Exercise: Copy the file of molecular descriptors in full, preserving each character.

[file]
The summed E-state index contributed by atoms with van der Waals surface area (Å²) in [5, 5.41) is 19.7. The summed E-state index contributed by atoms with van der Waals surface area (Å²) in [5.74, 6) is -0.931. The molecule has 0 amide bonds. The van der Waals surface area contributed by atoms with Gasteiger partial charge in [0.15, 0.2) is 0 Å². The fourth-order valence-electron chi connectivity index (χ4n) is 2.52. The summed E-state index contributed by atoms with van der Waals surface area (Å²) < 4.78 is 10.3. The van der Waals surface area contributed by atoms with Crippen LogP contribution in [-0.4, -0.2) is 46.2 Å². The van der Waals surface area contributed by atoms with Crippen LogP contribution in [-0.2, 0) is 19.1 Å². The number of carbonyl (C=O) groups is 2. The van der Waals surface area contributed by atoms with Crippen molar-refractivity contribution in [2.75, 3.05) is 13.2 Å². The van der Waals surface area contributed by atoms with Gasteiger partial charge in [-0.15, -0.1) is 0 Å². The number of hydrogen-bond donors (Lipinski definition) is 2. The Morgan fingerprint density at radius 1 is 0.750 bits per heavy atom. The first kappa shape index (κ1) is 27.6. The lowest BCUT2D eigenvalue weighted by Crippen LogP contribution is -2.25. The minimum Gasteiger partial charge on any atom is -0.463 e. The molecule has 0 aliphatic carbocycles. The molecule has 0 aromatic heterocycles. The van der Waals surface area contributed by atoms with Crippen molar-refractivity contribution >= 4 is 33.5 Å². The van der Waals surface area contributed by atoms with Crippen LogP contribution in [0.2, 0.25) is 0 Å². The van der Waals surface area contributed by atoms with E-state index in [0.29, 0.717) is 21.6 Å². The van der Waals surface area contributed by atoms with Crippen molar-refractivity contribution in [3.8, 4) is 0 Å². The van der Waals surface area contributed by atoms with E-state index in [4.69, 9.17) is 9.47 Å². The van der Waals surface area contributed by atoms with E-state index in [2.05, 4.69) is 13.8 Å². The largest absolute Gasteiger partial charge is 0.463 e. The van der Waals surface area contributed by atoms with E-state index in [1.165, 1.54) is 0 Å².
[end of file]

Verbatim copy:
The summed E-state index contributed by atoms with van der Waals surface area (Å²) in [5, 5.41) is 19.7. The summed E-state index contributed by atoms with van der Waals surface area (Å²) in [5.74, 6) is -0.931. The molecule has 0 amide bonds. The van der Waals surface area contributed by atoms with Gasteiger partial charge in [0.15, 0.2) is 0 Å². The fourth-order valence-electron chi connectivity index (χ4n) is 2.52. The summed E-state index contributed by atoms with van der Waals surface area (Å²) < 4.78 is 10.3. The van der Waals surface area contributed by atoms with Crippen LogP contribution in [-0.4, -0.2) is 46.2 Å². The van der Waals surface area contributed by atoms with Crippen LogP contribution in [-0.2, 0) is 19.1 Å². The number of carbonyl (C=O) groups is 2. The van der Waals surface area contributed by atoms with Crippen molar-refractivity contribution in [2.75, 3.05) is 13.2 Å². The van der Waals surface area contributed by atoms with Gasteiger partial charge in [-0.15, -0.1) is 0 Å². The number of hydrogen-bond donors (Lipinski definition) is 2. The Morgan fingerprint density at radius 1 is 0.750 bits per heavy atom. The first kappa shape index (κ1) is 27.6. The lowest BCUT2D eigenvalue weighted by Crippen LogP contribution is -2.25. The minimum Gasteiger partial charge on any atom is -0.463 e. The molecule has 0 aliphatic carbocycles. The molecule has 0 aromatic heterocycles. The van der Waals surface area contributed by atoms with Crippen molar-refractivity contribution >= 4 is 33.5 Å². The van der Waals surface area contributed by atoms with Crippen LogP contribution in [0.2, 0.25) is 0 Å². The van der Waals surface area contributed by atoms with E-state index in [0.29, 0.717) is 21.6 Å². The van der Waals surface area contributed by atoms with Crippen molar-refractivity contribution in [3.8, 4) is 0 Å². The van der Waals surface area contributed by atoms with E-state index in [4.69, 9.17) is 9.47 Å². The van der Waals surface area contributed by atoms with E-state index in [2.05, 4.69) is 13.8 Å². The largest absolute Gasteiger partial charge is 0.463 e. The van der Waals surface area contributed by atoms with E-state index in [1.165, 1.54) is 0 Å².